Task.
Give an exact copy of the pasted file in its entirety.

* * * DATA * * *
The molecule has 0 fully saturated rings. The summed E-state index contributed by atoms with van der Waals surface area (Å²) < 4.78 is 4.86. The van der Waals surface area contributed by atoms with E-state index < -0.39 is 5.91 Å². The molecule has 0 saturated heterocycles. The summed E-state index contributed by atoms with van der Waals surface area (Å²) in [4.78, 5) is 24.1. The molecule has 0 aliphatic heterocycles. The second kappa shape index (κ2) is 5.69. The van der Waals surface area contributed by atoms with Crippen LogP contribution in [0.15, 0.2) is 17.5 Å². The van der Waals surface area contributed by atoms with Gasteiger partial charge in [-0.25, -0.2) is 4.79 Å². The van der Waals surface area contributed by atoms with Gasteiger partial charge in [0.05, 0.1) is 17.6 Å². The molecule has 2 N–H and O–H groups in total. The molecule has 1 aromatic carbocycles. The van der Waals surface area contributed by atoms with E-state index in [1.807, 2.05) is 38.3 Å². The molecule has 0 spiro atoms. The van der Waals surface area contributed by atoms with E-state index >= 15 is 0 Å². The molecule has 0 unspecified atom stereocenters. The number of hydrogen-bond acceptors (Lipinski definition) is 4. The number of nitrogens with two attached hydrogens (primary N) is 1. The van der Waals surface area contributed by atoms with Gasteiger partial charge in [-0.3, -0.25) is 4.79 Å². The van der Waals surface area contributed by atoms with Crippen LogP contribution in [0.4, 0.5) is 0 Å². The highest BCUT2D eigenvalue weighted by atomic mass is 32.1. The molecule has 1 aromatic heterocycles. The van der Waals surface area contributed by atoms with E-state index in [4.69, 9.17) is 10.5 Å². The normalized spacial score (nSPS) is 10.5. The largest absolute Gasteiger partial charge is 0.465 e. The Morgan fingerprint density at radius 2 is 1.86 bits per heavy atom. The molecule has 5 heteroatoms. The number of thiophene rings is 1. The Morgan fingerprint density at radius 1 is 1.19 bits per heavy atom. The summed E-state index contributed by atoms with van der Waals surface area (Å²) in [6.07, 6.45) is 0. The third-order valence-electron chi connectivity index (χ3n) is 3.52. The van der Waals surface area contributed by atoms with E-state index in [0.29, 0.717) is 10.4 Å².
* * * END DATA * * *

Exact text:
The molecule has 0 fully saturated rings. The summed E-state index contributed by atoms with van der Waals surface area (Å²) < 4.78 is 4.86. The van der Waals surface area contributed by atoms with E-state index < -0.39 is 5.91 Å². The molecule has 0 saturated heterocycles. The summed E-state index contributed by atoms with van der Waals surface area (Å²) in [4.78, 5) is 24.1. The molecule has 0 aliphatic heterocycles. The second kappa shape index (κ2) is 5.69. The van der Waals surface area contributed by atoms with Crippen LogP contribution in [0.15, 0.2) is 17.5 Å². The van der Waals surface area contributed by atoms with Gasteiger partial charge in [-0.25, -0.2) is 4.79 Å². The van der Waals surface area contributed by atoms with Gasteiger partial charge in [0.05, 0.1) is 17.6 Å². The molecule has 2 N–H and O–H groups in total. The molecule has 1 aromatic carbocycles. The van der Waals surface area contributed by atoms with E-state index in [1.807, 2.05) is 38.3 Å². The molecule has 0 spiro atoms. The van der Waals surface area contributed by atoms with E-state index >= 15 is 0 Å². The molecule has 0 unspecified atom stereocenters. The number of hydrogen-bond acceptors (Lipinski definition) is 4. The number of nitrogens with two attached hydrogens (primary N) is 1. The van der Waals surface area contributed by atoms with Gasteiger partial charge in [-0.3, -0.25) is 4.79 Å². The van der Waals surface area contributed by atoms with Crippen LogP contribution in [0.4, 0.5) is 0 Å². The highest BCUT2D eigenvalue weighted by atomic mass is 32.1. The molecule has 1 aromatic heterocycles. The van der Waals surface area contributed by atoms with E-state index in [4.69, 9.17) is 10.5 Å². The normalized spacial score (nSPS) is 10.5. The largest absolute Gasteiger partial charge is 0.465 e. The Morgan fingerprint density at radius 2 is 1.86 bits per heavy atom. The molecule has 5 heteroatoms. The number of thiophene rings is 1. The Morgan fingerprint density at radius 1 is 1.19 bits per heavy atom. The summed E-state index contributed by atoms with van der Waals surface area (Å²) in [6.07, 6.45) is 0. The third-order valence-electron chi connectivity index (χ3n) is 3.52. The van der Waals surface area contributed by atoms with E-state index in [0.29, 0.717) is 10.4 Å².